The mass gas leak in the North Sea off the eastern shore of Scotland was known to the owner, French energy giant Total, for a full month before evacuation! It’s hard to believe such callousness exists.
It wasn’t until the rig had become engulfed in a cloud of deadly and volatile gas that workers were notified and evacuated by Total.
Philippe Guys, chief of Total’s UK exploration group, stated in an Aberdeen news conference:
On February 25 we observed irregular pressure in the annuli [the space between the wellbore and its metal casing deep below the seabed.]
We very quickly moved to kill the annuli pressure by pumping it full with high density mud. During this process, on March 25, we observed a sudden pressure increase followed by an escape of mud, then gas.
The newspaper, The Sun, is carrying a photo of the leak here.
The story keeps changing. When it first broke, evacuated workers reported that the sea was “boiling and bubbling”, a clear indication that the leak came from “pockets under the sea bed”. Another tale has it that Total told workers concerned about safety that it wasn’t possible for a leak to happen. Now, they’re saying that the leak existed for a month before anyone was evacuated and that it’s on board the platform!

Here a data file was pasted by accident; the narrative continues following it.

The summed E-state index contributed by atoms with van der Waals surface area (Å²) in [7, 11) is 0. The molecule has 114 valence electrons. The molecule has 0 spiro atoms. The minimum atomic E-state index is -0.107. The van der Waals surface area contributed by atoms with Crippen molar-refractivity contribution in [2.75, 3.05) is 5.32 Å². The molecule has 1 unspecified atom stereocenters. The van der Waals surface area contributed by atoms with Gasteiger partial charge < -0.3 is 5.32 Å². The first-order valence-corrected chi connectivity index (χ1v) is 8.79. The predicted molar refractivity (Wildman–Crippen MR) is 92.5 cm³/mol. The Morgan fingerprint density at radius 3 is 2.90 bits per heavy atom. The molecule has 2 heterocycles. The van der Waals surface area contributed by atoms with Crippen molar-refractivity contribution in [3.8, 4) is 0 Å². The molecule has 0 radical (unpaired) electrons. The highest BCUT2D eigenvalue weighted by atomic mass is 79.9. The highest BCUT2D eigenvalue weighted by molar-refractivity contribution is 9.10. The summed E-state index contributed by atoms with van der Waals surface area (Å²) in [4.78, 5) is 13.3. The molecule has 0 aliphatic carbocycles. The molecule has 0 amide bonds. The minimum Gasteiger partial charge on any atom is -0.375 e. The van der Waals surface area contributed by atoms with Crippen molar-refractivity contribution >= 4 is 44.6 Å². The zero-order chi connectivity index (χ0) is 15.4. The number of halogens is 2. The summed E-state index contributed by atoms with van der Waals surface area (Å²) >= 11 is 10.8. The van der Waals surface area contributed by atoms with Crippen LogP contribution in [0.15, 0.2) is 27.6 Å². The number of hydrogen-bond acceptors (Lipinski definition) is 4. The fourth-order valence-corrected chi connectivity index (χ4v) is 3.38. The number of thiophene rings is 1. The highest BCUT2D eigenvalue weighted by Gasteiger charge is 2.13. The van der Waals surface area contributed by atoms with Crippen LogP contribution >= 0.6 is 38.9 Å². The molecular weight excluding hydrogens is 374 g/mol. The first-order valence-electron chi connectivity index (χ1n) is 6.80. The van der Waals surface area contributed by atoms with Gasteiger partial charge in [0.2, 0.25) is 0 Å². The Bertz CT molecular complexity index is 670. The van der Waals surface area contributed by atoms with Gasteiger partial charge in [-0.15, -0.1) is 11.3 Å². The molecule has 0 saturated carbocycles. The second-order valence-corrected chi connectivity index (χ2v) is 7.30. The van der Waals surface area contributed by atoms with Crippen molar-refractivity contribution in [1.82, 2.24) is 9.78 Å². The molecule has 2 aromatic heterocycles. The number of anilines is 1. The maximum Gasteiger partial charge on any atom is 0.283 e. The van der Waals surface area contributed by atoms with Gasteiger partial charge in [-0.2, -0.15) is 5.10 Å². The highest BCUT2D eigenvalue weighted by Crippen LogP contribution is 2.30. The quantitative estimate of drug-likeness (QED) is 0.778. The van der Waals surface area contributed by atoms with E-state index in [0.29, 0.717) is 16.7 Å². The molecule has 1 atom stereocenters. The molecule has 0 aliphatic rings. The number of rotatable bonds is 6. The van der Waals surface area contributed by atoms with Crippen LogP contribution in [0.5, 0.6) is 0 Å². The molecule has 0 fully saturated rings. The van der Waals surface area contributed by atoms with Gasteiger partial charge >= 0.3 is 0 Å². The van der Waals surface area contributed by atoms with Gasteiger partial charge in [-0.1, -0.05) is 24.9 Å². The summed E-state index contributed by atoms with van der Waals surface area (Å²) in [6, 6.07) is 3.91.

And now that they’re saying the leak is only on the platform—a 100% human-made environment—they’re saying that there was no human error involved in it!
So what were the workers seeing? And how did the leak on board the platform develop? Was it by god’s hand?
And why should be believe that a massive spill of millions of tons of extremely toxic and readily explosive gas is not a huge risk to the environment and life?
The only thing we can be sure about right now is that Total is controlling this story. We are learning very little beyond what they want us to know. It seems that they’ll have permission to kill the well shortly, if they don’t have it now. But even that begs the question: Why do they need to kill a well that they’d abandoned a year ago? The Elgin was not producing at the time of the accident—whatever that accident actually was.
We know only two things: Total has been utterly callous in its management of the Elgin well, and we know virtually nothing about how it happened, or even the source of the gas. The only bit of genuinely good news is that the flare, which presented the risk of an Armageddon-like explosion, is now out. Thank heaven for one favor!